When was the last time an ROG Phone let you down in specs? Not one time right? Well it’s the same here like every year. Same ideaology of top shelf specs and memory. Snapdragon 8+ Gen 1, 12GB/16GB RAM and 256GB/512GB storage. Either model you pick, you can be rest assured that you will have plenty of space for your movies and more importantly video games. AAA titles like Diablo Immortal, Call Of Duty Mobile take an average of 15GB each, while other titles like Genshin / Honkai Impact is about at least 20GB after all files and updates are downloaded. All mentioned titles above can run between 54-60 FPS, on typically maxed out settings, which is expected since most titles are still not optimized for even 120Hz play yet alone 165Hz which the display supports. There was one exception for now, for CODM. You can run it on 90FPS, if you set the refresh rate to ULTRA, and that only applies for multiplayer. For Battle Royale, you’re still going to be on 60FPS. A game like this also runs temps to about 38 c max, so that’s not bad. Heavier games like Diablo Immortal and Genshin go higher at about 40-ish c, and there were moment where I had to whip out my AeroActive 6 cooler to start cooling the phone down.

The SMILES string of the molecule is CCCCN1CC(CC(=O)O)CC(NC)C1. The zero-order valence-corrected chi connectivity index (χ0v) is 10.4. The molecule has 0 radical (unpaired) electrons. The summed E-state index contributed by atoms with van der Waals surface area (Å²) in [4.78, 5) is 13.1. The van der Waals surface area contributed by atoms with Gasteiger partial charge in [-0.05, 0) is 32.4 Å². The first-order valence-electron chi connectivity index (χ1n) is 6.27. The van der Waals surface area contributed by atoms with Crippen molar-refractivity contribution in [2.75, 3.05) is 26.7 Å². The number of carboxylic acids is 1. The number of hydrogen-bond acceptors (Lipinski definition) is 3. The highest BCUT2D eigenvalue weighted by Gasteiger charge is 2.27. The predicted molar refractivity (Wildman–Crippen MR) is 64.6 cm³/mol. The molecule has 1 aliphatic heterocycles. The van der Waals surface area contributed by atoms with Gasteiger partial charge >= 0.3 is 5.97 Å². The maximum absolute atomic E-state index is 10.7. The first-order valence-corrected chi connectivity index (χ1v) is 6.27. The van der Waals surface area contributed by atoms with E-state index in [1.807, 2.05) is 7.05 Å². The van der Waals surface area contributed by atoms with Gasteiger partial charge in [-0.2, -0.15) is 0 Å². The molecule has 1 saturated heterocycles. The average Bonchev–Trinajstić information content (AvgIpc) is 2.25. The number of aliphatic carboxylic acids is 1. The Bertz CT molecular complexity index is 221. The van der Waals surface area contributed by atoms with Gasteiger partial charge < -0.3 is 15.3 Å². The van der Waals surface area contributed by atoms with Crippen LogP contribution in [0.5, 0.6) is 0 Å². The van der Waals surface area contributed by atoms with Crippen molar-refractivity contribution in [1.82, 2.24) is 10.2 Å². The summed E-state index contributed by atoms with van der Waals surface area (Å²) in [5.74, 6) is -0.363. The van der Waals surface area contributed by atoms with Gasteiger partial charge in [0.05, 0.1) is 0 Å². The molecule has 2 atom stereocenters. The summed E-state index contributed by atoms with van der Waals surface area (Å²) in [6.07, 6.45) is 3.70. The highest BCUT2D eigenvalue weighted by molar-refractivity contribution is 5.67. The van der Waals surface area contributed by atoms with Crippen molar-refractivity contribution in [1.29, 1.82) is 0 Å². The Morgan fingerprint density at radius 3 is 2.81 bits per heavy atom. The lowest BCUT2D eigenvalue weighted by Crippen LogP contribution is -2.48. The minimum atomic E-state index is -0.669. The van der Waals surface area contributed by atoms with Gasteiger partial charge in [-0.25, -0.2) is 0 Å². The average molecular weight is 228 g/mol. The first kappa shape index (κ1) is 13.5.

AirTrigger 6 is an upgraded experience, going ultrasonic and proved to be extremely responsive, especially in shooters for me. Just like every other ROG Phone you’ve had, you just need to set up the AirTrigger controls per game, from either the Armory Crate app or within the game. My setup was easy for CODM, I simply slid the corner on the screen to bring up the ROG gaming menu, and configured my AirTrigger controls from there. My setup consisted of the left trigger aiming down sights, and my right trigger to switch my weapons. This helped me aim down faster and to swap to my alternate weapon faster so that I don’t waste precious seconds reloading and trying to avoid dying.
High Refresh Rate Gaming